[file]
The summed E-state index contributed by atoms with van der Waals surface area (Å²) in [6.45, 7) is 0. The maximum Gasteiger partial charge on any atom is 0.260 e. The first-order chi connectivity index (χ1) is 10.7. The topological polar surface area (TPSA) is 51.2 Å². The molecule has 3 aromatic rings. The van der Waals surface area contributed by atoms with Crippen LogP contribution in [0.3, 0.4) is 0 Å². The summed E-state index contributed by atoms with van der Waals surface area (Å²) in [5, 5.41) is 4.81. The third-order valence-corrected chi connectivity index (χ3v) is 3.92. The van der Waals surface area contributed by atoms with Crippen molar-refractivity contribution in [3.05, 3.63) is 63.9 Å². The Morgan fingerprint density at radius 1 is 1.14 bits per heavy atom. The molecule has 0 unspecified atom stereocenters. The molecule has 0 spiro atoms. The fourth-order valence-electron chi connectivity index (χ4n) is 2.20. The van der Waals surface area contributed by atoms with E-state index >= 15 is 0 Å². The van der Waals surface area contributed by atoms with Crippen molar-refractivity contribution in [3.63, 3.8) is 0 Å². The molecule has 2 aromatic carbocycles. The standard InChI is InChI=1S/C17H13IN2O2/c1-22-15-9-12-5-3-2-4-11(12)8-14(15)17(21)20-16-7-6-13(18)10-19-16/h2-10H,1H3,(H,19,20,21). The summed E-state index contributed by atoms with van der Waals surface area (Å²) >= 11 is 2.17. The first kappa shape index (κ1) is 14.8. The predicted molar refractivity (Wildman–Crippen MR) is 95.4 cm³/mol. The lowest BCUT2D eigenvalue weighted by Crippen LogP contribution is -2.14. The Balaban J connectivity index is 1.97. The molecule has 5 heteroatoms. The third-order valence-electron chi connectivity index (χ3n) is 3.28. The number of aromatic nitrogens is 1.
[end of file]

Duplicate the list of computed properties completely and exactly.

The summed E-state index contributed by atoms with van der Waals surface area (Å²) in [6.45, 7) is 0. The maximum Gasteiger partial charge on any atom is 0.260 e. The first-order chi connectivity index (χ1) is 10.7. The topological polar surface area (TPSA) is 51.2 Å². The molecule has 3 aromatic rings. The van der Waals surface area contributed by atoms with Crippen LogP contribution in [0.3, 0.4) is 0 Å². The summed E-state index contributed by atoms with van der Waals surface area (Å²) in [5, 5.41) is 4.81. The third-order valence-corrected chi connectivity index (χ3v) is 3.92. The van der Waals surface area contributed by atoms with Crippen molar-refractivity contribution in [3.05, 3.63) is 63.9 Å². The Morgan fingerprint density at radius 1 is 1.14 bits per heavy atom. The molecule has 0 unspecified atom stereocenters. The molecule has 0 spiro atoms. The fourth-order valence-electron chi connectivity index (χ4n) is 2.20. The van der Waals surface area contributed by atoms with E-state index >= 15 is 0 Å². The van der Waals surface area contributed by atoms with Crippen molar-refractivity contribution in [3.63, 3.8) is 0 Å². The molecule has 2 aromatic carbocycles. The standard InChI is InChI=1S/C17H13IN2O2/c1-22-15-9-12-5-3-2-4-11(12)8-14(15)17(21)20-16-7-6-13(18)10-19-16/h2-10H,1H3,(H,19,20,21). The summed E-state index contributed by atoms with van der Waals surface area (Å²) >= 11 is 2.17. The first kappa shape index (κ1) is 14.8. The predicted molar refractivity (Wildman–Crippen MR) is 95.4 cm³/mol. The lowest BCUT2D eigenvalue weighted by Crippen LogP contribution is -2.14. The Balaban J connectivity index is 1.97. The molecule has 5 heteroatoms. The third-order valence-electron chi connectivity index (χ3n) is 3.28. The number of aromatic nitrogens is 1.